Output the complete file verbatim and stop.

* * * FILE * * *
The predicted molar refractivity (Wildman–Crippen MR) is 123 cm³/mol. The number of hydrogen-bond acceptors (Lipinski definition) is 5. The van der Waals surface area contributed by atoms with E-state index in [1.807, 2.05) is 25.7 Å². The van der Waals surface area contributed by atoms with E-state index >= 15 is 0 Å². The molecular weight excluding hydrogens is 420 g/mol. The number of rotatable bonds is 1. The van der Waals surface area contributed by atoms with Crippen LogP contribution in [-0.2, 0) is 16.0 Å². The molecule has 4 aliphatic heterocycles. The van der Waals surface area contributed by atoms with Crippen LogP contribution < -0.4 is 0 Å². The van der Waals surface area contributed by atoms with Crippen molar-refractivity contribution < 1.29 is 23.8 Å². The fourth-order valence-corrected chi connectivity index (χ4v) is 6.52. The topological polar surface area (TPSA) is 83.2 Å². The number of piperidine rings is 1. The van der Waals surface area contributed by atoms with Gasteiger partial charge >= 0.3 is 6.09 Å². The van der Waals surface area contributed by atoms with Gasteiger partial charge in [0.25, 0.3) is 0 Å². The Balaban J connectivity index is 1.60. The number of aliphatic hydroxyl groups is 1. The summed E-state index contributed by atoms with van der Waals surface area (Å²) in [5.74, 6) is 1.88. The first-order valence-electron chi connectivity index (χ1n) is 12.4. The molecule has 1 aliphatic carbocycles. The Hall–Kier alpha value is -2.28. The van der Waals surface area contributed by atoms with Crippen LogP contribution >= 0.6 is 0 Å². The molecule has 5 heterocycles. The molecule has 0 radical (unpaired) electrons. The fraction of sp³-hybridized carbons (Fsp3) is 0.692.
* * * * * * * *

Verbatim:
The predicted molar refractivity (Wildman–Crippen MR) is 123 cm³/mol. The number of hydrogen-bond acceptors (Lipinski definition) is 5. The van der Waals surface area contributed by atoms with E-state index in [1.807, 2.05) is 25.7 Å². The van der Waals surface area contributed by atoms with E-state index >= 15 is 0 Å². The molecular weight excluding hydrogens is 420 g/mol. The number of rotatable bonds is 1. The van der Waals surface area contributed by atoms with Crippen LogP contribution in [-0.2, 0) is 16.0 Å². The molecule has 4 aliphatic heterocycles. The van der Waals surface area contributed by atoms with Crippen LogP contribution < -0.4 is 0 Å². The van der Waals surface area contributed by atoms with Crippen molar-refractivity contribution < 1.29 is 23.8 Å². The fourth-order valence-corrected chi connectivity index (χ4v) is 6.52. The topological polar surface area (TPSA) is 83.2 Å². The number of piperidine rings is 1. The van der Waals surface area contributed by atoms with Gasteiger partial charge >= 0.3 is 6.09 Å². The van der Waals surface area contributed by atoms with Gasteiger partial charge in [0.25, 0.3) is 0 Å². The Balaban J connectivity index is 1.60. The number of aliphatic hydroxyl groups is 1. The summed E-state index contributed by atoms with van der Waals surface area (Å²) in [5.74, 6) is 1.88. The first-order valence-electron chi connectivity index (χ1n) is 12.4. The molecule has 1 aliphatic carbocycles. The Hall–Kier alpha value is -2.28. The van der Waals surface area contributed by atoms with Crippen LogP contribution >= 0.6 is 0 Å². The molecule has 5 heterocycles. The molecule has 0 radical (unpaired) electrons. The fraction of sp³-hybridized carbons (Fsp3) is 0.692.